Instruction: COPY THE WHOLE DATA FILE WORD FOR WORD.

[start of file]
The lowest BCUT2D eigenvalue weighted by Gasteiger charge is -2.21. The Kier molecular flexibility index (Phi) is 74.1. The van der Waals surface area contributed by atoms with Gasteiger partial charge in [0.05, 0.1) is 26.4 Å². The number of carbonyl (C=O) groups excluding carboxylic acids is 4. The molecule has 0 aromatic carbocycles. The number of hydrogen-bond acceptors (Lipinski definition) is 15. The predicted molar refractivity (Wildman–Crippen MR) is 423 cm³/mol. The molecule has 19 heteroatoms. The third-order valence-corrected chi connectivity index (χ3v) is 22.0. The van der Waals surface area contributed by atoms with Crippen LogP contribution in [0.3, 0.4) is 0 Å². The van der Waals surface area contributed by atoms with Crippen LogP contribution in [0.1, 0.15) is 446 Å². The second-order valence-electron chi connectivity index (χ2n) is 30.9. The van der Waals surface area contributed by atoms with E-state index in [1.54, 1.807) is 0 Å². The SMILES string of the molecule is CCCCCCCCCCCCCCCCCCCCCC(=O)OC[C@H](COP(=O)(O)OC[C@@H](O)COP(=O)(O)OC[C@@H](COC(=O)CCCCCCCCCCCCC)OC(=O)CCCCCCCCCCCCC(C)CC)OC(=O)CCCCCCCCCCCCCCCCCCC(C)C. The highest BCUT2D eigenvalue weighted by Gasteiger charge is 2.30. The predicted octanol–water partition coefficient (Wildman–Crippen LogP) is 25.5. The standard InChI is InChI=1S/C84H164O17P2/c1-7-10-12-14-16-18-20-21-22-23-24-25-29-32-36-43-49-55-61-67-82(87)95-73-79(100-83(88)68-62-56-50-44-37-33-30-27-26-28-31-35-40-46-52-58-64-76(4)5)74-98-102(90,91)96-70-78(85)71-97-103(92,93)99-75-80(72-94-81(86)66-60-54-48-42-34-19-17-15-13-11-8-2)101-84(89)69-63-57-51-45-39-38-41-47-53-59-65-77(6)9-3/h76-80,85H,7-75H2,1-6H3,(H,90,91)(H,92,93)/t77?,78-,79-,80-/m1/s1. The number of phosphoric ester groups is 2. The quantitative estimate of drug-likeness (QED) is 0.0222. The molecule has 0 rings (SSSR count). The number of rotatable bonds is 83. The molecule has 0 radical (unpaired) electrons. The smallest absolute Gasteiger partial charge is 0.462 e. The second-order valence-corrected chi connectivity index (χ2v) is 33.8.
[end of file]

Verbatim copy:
The lowest BCUT2D eigenvalue weighted by Gasteiger charge is -2.21. The Kier molecular flexibility index (Phi) is 74.1. The van der Waals surface area contributed by atoms with Gasteiger partial charge in [0.05, 0.1) is 26.4 Å². The number of carbonyl (C=O) groups excluding carboxylic acids is 4. The molecule has 0 aromatic carbocycles. The number of hydrogen-bond acceptors (Lipinski definition) is 15. The predicted molar refractivity (Wildman–Crippen MR) is 423 cm³/mol. The molecule has 19 heteroatoms. The third-order valence-corrected chi connectivity index (χ3v) is 22.0. The van der Waals surface area contributed by atoms with Crippen LogP contribution in [0.3, 0.4) is 0 Å². The van der Waals surface area contributed by atoms with Crippen LogP contribution in [0.1, 0.15) is 446 Å². The second-order valence-electron chi connectivity index (χ2n) is 30.9. The van der Waals surface area contributed by atoms with E-state index in [1.54, 1.807) is 0 Å². The SMILES string of the molecule is CCCCCCCCCCCCCCCCCCCCCC(=O)OC[C@H](COP(=O)(O)OC[C@@H](O)COP(=O)(O)OC[C@@H](COC(=O)CCCCCCCCCCCCC)OC(=O)CCCCCCCCCCCCC(C)CC)OC(=O)CCCCCCCCCCCCCCCCCCC(C)C. The highest BCUT2D eigenvalue weighted by Gasteiger charge is 2.30. The predicted octanol–water partition coefficient (Wildman–Crippen LogP) is 25.5. The standard InChI is InChI=1S/C84H164O17P2/c1-7-10-12-14-16-18-20-21-22-23-24-25-29-32-36-43-49-55-61-67-82(87)95-73-79(100-83(88)68-62-56-50-44-37-33-30-27-26-28-31-35-40-46-52-58-64-76(4)5)74-98-102(90,91)96-70-78(85)71-97-103(92,93)99-75-80(72-94-81(86)66-60-54-48-42-34-19-17-15-13-11-8-2)101-84(89)69-63-57-51-45-39-38-41-47-53-59-65-77(6)9-3/h76-80,85H,7-75H2,1-6H3,(H,90,91)(H,92,93)/t77?,78-,79-,80-/m1/s1. The number of phosphoric ester groups is 2. The quantitative estimate of drug-likeness (QED) is 0.0222. The molecule has 0 rings (SSSR count). The number of rotatable bonds is 83. The molecule has 0 radical (unpaired) electrons. The smallest absolute Gasteiger partial charge is 0.462 e. The second-order valence-corrected chi connectivity index (χ2v) is 33.8.